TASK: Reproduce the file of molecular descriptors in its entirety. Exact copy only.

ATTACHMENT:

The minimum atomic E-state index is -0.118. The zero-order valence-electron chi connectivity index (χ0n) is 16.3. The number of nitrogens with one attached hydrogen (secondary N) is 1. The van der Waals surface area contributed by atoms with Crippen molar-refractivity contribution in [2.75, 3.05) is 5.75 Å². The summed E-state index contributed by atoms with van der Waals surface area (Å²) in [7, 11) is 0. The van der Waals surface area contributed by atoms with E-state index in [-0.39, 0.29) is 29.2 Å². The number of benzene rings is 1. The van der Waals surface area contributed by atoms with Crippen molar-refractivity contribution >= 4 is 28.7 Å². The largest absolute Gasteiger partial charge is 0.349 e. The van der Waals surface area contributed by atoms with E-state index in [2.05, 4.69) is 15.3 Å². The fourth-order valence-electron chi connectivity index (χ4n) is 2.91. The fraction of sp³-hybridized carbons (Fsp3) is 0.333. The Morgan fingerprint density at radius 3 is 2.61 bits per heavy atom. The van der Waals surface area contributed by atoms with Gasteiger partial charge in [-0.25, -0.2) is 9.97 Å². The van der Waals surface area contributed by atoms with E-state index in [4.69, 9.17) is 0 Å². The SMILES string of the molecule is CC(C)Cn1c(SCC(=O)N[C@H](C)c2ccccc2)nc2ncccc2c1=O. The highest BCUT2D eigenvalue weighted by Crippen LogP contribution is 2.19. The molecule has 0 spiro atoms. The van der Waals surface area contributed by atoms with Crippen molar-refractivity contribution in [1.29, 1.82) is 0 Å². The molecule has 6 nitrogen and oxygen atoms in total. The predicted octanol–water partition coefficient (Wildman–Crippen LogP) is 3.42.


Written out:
The minimum atomic E-state index is -0.118. The zero-order valence-electron chi connectivity index (χ0n) is 16.3. The number of nitrogens with one attached hydrogen (secondary N) is 1. The van der Waals surface area contributed by atoms with Crippen molar-refractivity contribution in [2.75, 3.05) is 5.75 Å². The summed E-state index contributed by atoms with van der Waals surface area (Å²) in [7, 11) is 0. The van der Waals surface area contributed by atoms with E-state index in [-0.39, 0.29) is 29.2 Å². The number of benzene rings is 1. The van der Waals surface area contributed by atoms with Crippen molar-refractivity contribution >= 4 is 28.7 Å². The largest absolute Gasteiger partial charge is 0.349 e. The van der Waals surface area contributed by atoms with E-state index in [2.05, 4.69) is 15.3 Å². The fourth-order valence-electron chi connectivity index (χ4n) is 2.91. The fraction of sp³-hybridized carbons (Fsp3) is 0.333. The Morgan fingerprint density at radius 3 is 2.61 bits per heavy atom. The van der Waals surface area contributed by atoms with Gasteiger partial charge in [-0.25, -0.2) is 9.97 Å². The van der Waals surface area contributed by atoms with E-state index in [4.69, 9.17) is 0 Å². The SMILES string of the molecule is CC(C)Cn1c(SCC(=O)N[C@H](C)c2ccccc2)nc2ncccc2c1=O. The highest BCUT2D eigenvalue weighted by Crippen LogP contribution is 2.19. The molecule has 0 spiro atoms. The van der Waals surface area contributed by atoms with Crippen molar-refractivity contribution in [1.29, 1.82) is 0 Å². The molecule has 6 nitrogen and oxygen atoms in total. The predicted octanol–water partition coefficient (Wildman–Crippen LogP) is 3.42.